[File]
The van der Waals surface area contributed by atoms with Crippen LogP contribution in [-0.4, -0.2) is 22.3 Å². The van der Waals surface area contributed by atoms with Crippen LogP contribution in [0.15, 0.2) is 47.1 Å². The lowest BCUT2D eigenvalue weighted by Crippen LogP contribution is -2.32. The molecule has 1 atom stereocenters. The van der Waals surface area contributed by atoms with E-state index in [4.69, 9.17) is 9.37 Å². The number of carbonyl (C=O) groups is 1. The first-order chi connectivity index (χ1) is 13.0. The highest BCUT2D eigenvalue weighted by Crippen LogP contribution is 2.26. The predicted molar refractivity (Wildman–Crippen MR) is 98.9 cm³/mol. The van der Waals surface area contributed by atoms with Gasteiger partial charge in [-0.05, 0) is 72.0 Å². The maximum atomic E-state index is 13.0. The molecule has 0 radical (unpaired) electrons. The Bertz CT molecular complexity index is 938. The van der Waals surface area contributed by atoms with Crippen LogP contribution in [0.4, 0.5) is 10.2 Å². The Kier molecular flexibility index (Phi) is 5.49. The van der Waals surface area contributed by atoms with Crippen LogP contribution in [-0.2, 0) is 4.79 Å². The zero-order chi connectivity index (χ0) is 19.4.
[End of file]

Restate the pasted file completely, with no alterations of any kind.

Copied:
The van der Waals surface area contributed by atoms with Crippen LogP contribution in [-0.4, -0.2) is 22.3 Å². The van der Waals surface area contributed by atoms with Crippen LogP contribution in [0.15, 0.2) is 47.1 Å². The lowest BCUT2D eigenvalue weighted by Crippen LogP contribution is -2.32. The molecule has 1 atom stereocenters. The van der Waals surface area contributed by atoms with E-state index in [4.69, 9.17) is 9.37 Å². The number of carbonyl (C=O) groups is 1. The first-order chi connectivity index (χ1) is 13.0. The highest BCUT2D eigenvalue weighted by Crippen LogP contribution is 2.26. The predicted molar refractivity (Wildman–Crippen MR) is 98.9 cm³/mol. The van der Waals surface area contributed by atoms with Gasteiger partial charge in [-0.05, 0) is 72.0 Å². The maximum atomic E-state index is 13.0. The molecule has 0 radical (unpaired) electrons. The Bertz CT molecular complexity index is 938. The van der Waals surface area contributed by atoms with Crippen LogP contribution in [0.4, 0.5) is 10.2 Å². The Kier molecular flexibility index (Phi) is 5.49. The van der Waals surface area contributed by atoms with Crippen LogP contribution in [-0.2, 0) is 4.79 Å². The zero-order chi connectivity index (χ0) is 19.4.